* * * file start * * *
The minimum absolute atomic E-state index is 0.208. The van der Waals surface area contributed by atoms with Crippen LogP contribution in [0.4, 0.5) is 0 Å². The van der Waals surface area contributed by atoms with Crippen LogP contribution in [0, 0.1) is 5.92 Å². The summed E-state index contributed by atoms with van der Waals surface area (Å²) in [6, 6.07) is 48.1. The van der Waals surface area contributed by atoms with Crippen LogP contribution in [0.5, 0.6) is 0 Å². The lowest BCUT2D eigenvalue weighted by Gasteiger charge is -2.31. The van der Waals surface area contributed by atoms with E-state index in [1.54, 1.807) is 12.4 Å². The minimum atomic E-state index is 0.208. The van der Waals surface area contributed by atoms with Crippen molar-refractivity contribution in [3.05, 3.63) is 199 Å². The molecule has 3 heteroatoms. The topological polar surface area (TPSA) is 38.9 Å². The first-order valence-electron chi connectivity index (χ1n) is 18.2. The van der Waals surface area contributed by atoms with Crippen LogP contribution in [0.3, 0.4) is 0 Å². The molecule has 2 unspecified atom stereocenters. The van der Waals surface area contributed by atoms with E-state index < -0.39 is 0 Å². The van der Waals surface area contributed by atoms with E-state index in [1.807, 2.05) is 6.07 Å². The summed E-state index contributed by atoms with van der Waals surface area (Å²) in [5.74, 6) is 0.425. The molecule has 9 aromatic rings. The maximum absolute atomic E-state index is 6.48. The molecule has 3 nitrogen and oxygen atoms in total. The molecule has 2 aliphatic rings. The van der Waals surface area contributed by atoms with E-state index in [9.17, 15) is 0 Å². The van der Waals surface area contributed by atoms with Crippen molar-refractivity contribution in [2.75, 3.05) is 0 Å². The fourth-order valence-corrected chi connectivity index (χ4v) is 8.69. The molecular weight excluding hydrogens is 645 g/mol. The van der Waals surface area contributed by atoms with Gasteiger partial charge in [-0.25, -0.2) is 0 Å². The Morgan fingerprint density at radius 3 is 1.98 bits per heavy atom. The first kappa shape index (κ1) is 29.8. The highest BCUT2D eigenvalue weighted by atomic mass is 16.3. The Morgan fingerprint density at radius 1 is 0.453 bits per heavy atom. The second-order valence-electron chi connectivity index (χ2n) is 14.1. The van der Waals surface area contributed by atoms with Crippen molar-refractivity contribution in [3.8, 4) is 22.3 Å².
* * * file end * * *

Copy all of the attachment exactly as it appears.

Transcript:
The minimum absolute atomic E-state index is 0.208. The van der Waals surface area contributed by atoms with Crippen LogP contribution in [0.4, 0.5) is 0 Å². The van der Waals surface area contributed by atoms with Crippen LogP contribution in [0, 0.1) is 5.92 Å². The summed E-state index contributed by atoms with van der Waals surface area (Å²) in [6, 6.07) is 48.1. The van der Waals surface area contributed by atoms with Crippen LogP contribution in [0.5, 0.6) is 0 Å². The lowest BCUT2D eigenvalue weighted by Gasteiger charge is -2.31. The van der Waals surface area contributed by atoms with E-state index in [1.54, 1.807) is 12.4 Å². The minimum atomic E-state index is 0.208. The van der Waals surface area contributed by atoms with Crippen molar-refractivity contribution in [3.05, 3.63) is 199 Å². The molecule has 3 heteroatoms. The topological polar surface area (TPSA) is 38.9 Å². The first-order valence-electron chi connectivity index (χ1n) is 18.2. The van der Waals surface area contributed by atoms with Crippen LogP contribution in [0.3, 0.4) is 0 Å². The molecule has 2 unspecified atom stereocenters. The van der Waals surface area contributed by atoms with E-state index < -0.39 is 0 Å². The van der Waals surface area contributed by atoms with E-state index in [1.807, 2.05) is 6.07 Å². The summed E-state index contributed by atoms with van der Waals surface area (Å²) in [5.74, 6) is 0.425. The molecule has 9 aromatic rings. The maximum absolute atomic E-state index is 6.48. The molecule has 3 nitrogen and oxygen atoms in total. The molecule has 2 aliphatic rings. The van der Waals surface area contributed by atoms with E-state index in [9.17, 15) is 0 Å². The van der Waals surface area contributed by atoms with Crippen molar-refractivity contribution in [2.75, 3.05) is 0 Å². The fourth-order valence-corrected chi connectivity index (χ4v) is 8.69. The molecular weight excluding hydrogens is 645 g/mol. The van der Waals surface area contributed by atoms with Gasteiger partial charge in [-0.25, -0.2) is 0 Å². The Morgan fingerprint density at radius 3 is 1.98 bits per heavy atom. The first kappa shape index (κ1) is 29.8. The highest BCUT2D eigenvalue weighted by atomic mass is 16.3. The Morgan fingerprint density at radius 1 is 0.453 bits per heavy atom. The second-order valence-electron chi connectivity index (χ2n) is 14.1. The van der Waals surface area contributed by atoms with Crippen molar-refractivity contribution in [3.8, 4) is 22.3 Å².